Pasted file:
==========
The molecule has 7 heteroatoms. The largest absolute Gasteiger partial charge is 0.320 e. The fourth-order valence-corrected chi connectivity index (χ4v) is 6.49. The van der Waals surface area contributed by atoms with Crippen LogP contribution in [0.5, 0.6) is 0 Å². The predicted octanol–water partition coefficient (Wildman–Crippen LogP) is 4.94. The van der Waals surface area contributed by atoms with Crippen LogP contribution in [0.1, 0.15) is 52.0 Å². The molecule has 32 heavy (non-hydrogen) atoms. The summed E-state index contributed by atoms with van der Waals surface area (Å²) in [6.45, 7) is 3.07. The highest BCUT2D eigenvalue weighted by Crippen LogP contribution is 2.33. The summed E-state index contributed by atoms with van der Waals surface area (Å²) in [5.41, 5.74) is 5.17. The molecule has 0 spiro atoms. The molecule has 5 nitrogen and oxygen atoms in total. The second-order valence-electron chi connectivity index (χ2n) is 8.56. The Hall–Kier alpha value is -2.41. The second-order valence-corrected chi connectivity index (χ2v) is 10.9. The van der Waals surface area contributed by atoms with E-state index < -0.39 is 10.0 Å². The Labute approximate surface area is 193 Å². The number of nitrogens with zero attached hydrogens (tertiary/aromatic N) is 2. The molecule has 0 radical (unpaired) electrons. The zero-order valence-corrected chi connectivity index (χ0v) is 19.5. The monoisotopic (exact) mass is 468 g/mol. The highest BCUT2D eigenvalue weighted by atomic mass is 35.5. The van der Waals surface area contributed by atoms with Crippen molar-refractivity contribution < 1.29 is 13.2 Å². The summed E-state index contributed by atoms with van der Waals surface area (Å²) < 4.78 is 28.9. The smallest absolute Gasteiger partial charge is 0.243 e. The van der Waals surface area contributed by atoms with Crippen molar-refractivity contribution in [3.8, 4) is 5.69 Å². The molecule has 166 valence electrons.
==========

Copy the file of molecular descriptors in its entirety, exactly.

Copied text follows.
The molecule has 7 heteroatoms. The largest absolute Gasteiger partial charge is 0.320 e. The fourth-order valence-corrected chi connectivity index (χ4v) is 6.49. The van der Waals surface area contributed by atoms with Crippen LogP contribution in [0.5, 0.6) is 0 Å². The predicted octanol–water partition coefficient (Wildman–Crippen LogP) is 4.94. The van der Waals surface area contributed by atoms with Crippen LogP contribution in [0.1, 0.15) is 52.0 Å². The molecule has 32 heavy (non-hydrogen) atoms. The summed E-state index contributed by atoms with van der Waals surface area (Å²) in [6.45, 7) is 3.07. The highest BCUT2D eigenvalue weighted by Crippen LogP contribution is 2.33. The summed E-state index contributed by atoms with van der Waals surface area (Å²) in [5.41, 5.74) is 5.17. The molecule has 0 spiro atoms. The molecule has 5 nitrogen and oxygen atoms in total. The second-order valence-electron chi connectivity index (χ2n) is 8.56. The Hall–Kier alpha value is -2.41. The second-order valence-corrected chi connectivity index (χ2v) is 10.9. The van der Waals surface area contributed by atoms with E-state index < -0.39 is 10.0 Å². The Labute approximate surface area is 193 Å². The number of nitrogens with zero attached hydrogens (tertiary/aromatic N) is 2. The molecule has 0 radical (unpaired) electrons. The zero-order valence-corrected chi connectivity index (χ0v) is 19.5. The monoisotopic (exact) mass is 468 g/mol. The highest BCUT2D eigenvalue weighted by atomic mass is 35.5. The van der Waals surface area contributed by atoms with Crippen molar-refractivity contribution < 1.29 is 13.2 Å². The summed E-state index contributed by atoms with van der Waals surface area (Å²) < 4.78 is 28.9. The smallest absolute Gasteiger partial charge is 0.243 e. The van der Waals surface area contributed by atoms with Crippen molar-refractivity contribution in [3.8, 4) is 5.69 Å². The molecule has 166 valence electrons.